With the United States’ energy policy focused on ramping up domestic production to reduce foreign oil dependence, shares of alternative energy companies have been in demand so far in 2014. The prices of many stocks even remotely associated with hydrogen fuel cells, for example, have experienced at least a temporary run-up, as have bio-fuel issues. One promising company in the non-traditional energy space, Capstone Turbine Corp. (CPST) and has been hitting fresh 52-week highs in recent weeks. They could be poised for more gains ahead as the company’s business model begins to hit on all cylinders. Capstone Turbine Corporation develops, manufactures, markets and services microturbine technology solutions for use in stationary distributed power generation applications. This includes cogeneration (combined heat and power (CHP), integrated combined heat and power (ICHP), and combined cooling, heat and power (CCHP)), renewable energy, natural resources and critical power supply. In addition, its microturbines can be used as battery charging generators for hybrid electric vehicle applications. Microturbines allow customers to produce power on-site in parallel with the electric grid or stand-alone when no utility grid is available. When shares of Capstone first came to market almost 15 years ago, the stock was very much in favor,…

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Going Long with Stigma Labs

If you’ve ever bet on sporting events, then you probably know that professional handicappers look for strong trends to help determine winners and losers. In the stock market it’s no different—with the exception that uptrends in stock sectors are generally more reliable for generating profits than their sports counterparts. This year, it’s all about fuel cells and marijuana. Today, however, I want to revisit an under-the-radar play in one of last year’s strongest sectors—the 3D printing space. While the pure momentum run in many large cap issues in the sector has cooled a bit (DDD, SSYS), there are a host of emerging plays related to the field that continue to attract marketplace attention, and appear to be true ground-floor opportunities in a rapidly expanding industry. One of the strongest, in my opinion, is Sigma Labs, Inc., currently trading over-the-counter under the symbol SGLB. Based in Santa Fe, New Mexico, Sigma Labs, Inc. engages in the development and commercialization of manufacturing and materials technologies, and R&D solutions. It also focuses on commercializing technologies and products in various industry sectors, such as in process quality assurance for manufacturing; aerospace and defense manufacturing; additive manufacturing; active protection systems for defending light armored vehicles;…

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Under Armour

Under Armour (UA) Stock Split, The Fed Announces Production Increase

Markets were headed higher on Monday morning as manufacturing output posted the largest gains in nearly six months. The Federal Reserve announced that production was up 0.9% in February, a gain not seen since last August. This surpassed economists expectations of a 0.2% gain for the index. In January there was a 0.9% drop for the index, this happened to be the largest decline since May 2009. This adds to the mounting data, such as retail sales and employment numbers, that the economy is rebounding after a particularly harsh winter put a damper on the economy. There was a gain of 0.3% in mining production which helped to balance out the 0.2% drop in utilities output. The categories posting the largest gains were motor vehicles, gaining 4.8% after falling 5.2% in January, along with gains in machinery and fabricated metal production. Gennadiy Goldberg, an economist with TD Securities, said, “Manufacturers are becoming more optimistic about the impending rebound in economic activity, suggesting improving prospects for economic growth after weather-inspired first-quarter weakness.” Shares of Under Armour, Inc (UA) were trading up over 2.5% after the company announced that their board approved a 2-for-1 stock split. This will mark the second split…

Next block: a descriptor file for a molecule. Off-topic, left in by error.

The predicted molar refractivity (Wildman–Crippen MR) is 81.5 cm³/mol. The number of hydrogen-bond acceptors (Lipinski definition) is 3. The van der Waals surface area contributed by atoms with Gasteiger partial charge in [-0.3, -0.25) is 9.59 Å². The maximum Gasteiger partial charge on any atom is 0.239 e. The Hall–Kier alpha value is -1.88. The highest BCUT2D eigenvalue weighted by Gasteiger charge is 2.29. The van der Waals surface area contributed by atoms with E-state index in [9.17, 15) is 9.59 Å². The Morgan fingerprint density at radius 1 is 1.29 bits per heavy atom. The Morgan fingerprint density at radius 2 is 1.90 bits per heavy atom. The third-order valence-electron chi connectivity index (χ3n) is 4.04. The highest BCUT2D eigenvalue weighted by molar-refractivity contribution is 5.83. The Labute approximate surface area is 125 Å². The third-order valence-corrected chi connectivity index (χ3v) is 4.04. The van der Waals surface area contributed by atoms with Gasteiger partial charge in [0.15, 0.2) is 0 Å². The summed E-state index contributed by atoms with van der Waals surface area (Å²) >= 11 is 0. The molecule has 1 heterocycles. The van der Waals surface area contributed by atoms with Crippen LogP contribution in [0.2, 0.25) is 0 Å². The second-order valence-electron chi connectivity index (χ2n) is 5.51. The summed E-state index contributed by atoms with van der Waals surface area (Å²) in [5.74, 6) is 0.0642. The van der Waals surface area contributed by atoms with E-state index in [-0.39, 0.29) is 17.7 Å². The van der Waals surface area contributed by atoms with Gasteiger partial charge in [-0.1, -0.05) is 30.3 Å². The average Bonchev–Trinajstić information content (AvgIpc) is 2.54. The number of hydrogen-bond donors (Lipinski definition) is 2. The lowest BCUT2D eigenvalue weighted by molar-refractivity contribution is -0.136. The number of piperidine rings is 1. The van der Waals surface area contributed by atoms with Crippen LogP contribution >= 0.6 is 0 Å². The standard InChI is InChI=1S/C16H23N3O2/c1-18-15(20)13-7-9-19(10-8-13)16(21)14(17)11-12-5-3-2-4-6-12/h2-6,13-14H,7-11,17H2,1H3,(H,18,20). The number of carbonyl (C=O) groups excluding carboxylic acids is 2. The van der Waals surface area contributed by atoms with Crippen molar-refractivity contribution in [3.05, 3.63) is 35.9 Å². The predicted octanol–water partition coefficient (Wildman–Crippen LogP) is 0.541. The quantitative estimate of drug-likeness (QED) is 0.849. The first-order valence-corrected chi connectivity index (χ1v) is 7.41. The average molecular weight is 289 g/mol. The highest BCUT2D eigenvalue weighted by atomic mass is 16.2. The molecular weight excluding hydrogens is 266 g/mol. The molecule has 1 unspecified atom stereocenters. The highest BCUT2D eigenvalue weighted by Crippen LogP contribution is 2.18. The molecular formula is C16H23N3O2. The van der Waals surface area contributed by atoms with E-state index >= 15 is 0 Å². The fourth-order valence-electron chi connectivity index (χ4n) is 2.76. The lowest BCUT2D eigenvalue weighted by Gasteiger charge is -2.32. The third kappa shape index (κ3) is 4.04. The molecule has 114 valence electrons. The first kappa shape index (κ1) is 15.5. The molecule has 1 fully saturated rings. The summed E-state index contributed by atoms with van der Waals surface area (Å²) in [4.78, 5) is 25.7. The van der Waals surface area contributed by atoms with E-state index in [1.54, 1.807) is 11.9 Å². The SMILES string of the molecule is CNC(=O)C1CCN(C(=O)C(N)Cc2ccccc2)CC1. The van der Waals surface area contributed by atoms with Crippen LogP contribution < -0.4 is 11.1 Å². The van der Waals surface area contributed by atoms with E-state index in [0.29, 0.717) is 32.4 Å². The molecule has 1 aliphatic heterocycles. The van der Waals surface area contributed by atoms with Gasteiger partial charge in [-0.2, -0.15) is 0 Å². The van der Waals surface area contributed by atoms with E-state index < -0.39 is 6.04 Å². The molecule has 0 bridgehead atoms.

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General Motors

General Motors (GM) Recall Drama, while Consumer Sentiments Impresss

Markets were headed slightly lower on Friday morning after the U.S. producer prices index dropped in February. The Labor Department announced that the seasonally adjusted producer price index fell 0.1%. This was below the 0.2% increase economists were expecting. The dip was partially attributed to a drop in costs for services. The data shows little sign of rising inflation pressures. Inflation has maintained incredibly low levels in the most recent years due to high unemployment rates. This data leads many to believe the Fed will continue to hold their interest rates near the zero mark for months to come. John Canally, an economist and investment strategist with LPL Financial, said, “There is nothing in this report that raises any concerns about inflation. The economy is running too far below capacity for that to happen.” The index was recently renamed and had the service industry and construction added to it’s roster of sectors included in the data. The previous name for the index was the PPI for finished goods. Consumer Sentiment readings came in this morning and were below analysts expectations. The preliminary reading of the Thomson Reuters/University of Michigan overall index showed that sentiment was down to 79.9 in March…